The national average price of regular unleaded continued its steady decline this week to near $2.22 and finished the week with a slightly higher price than a year ago, according to data from AAA and the federal government.
Gasoline fell 15 of the 16 days leading up to Oct. 24 and reached $2.22, which was 1 cent higher than a year ago, according to AAA. The national average was down 17 cents compared to the 2016 peak of $2.39 reached in June.
The federal government reported a similar trend with the average price reaching $2.243 for a 1.4-cent decline in the week ending Oct. 24. The price was 1.5 cents higher than a year ago.
Seasonal refinery maintenance continues across the U.S., which has brought pressure to prices in certain regions, including the West Coast and East Coast.
Although gasoline demand typically retreats during the fall due to lower driving demand and the switchover to winter-blend gasoline, continued unplanned outages could create volatility and put pressure on the national average in the near term, according to AAA.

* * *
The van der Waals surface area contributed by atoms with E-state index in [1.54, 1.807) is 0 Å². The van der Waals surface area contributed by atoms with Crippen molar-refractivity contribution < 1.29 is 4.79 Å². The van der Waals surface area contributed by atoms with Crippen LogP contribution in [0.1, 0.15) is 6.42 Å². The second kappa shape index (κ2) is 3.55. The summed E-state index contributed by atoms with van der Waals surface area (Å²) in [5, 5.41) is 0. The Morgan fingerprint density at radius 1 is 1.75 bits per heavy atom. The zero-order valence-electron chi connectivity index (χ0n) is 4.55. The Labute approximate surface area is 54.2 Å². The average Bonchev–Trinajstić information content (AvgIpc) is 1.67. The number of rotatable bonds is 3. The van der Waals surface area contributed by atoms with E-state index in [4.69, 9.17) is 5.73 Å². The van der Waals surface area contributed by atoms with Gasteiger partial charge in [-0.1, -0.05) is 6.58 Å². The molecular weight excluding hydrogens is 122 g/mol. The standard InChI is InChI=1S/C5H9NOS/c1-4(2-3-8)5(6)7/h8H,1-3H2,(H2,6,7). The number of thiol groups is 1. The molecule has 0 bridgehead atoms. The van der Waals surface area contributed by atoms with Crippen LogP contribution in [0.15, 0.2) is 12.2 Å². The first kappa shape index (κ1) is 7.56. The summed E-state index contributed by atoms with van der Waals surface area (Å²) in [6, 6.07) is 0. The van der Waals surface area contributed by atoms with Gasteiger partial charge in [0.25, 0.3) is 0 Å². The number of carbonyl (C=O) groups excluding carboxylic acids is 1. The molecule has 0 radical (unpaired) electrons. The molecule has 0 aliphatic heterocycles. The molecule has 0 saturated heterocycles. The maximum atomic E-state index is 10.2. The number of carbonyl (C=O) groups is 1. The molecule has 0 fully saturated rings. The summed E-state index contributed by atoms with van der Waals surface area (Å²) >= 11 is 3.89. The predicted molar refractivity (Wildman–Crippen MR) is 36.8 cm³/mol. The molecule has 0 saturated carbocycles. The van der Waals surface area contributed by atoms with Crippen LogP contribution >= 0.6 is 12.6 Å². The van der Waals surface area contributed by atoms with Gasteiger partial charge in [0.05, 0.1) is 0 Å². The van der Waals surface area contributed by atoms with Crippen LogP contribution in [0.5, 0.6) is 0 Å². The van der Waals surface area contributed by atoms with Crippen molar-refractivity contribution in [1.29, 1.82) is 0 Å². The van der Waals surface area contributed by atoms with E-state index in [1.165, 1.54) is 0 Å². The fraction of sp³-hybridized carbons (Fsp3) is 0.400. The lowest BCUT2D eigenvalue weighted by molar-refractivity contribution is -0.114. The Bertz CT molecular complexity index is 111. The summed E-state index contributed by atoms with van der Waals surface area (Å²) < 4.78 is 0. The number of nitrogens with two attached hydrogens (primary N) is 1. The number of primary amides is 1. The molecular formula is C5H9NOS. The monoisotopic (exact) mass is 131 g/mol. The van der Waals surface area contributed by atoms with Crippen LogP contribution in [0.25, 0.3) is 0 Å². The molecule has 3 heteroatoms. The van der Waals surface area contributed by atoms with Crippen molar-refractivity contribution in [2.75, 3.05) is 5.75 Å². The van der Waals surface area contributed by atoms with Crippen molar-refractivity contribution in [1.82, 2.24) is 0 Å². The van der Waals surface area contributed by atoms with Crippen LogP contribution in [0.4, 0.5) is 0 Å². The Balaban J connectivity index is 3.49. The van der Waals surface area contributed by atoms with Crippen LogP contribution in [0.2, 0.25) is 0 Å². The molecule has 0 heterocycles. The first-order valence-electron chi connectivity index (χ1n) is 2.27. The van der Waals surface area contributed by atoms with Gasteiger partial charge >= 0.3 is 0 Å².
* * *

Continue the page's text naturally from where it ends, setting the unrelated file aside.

The biggest weekly price decreases as reported by AAA include Ohio (12 cents), Michigan (12 cents), Illinois (6 cents), Wisconsin (5 cents), Kentucky (5 cents), Georgia (4 cents), South Carolina (4 cents), Tennessee (4 cents), Oklahoma (3 cents) and Kansas (3 cents).
The nation’s 10 most expensive markets include Hawaii ($2.89), California ($2.78), Washington ($2.73), Alaska ($2.63), Oregon ($2.55), Nevada ($2.51), Idaho ($2.46), District of Columbia ($2.45), Pennsylvania ($2.40) and Montana ($2.37).
Prices declined in three regions as tracked by the U.S. Energy Information Administration, including the East Coast, Lower Atlantic and Gulf Coast.
Meanwhile, the average price of diesel fell three-tenths of a cent to $2.478. Diesel is now 2 cents lower than it was a year ago.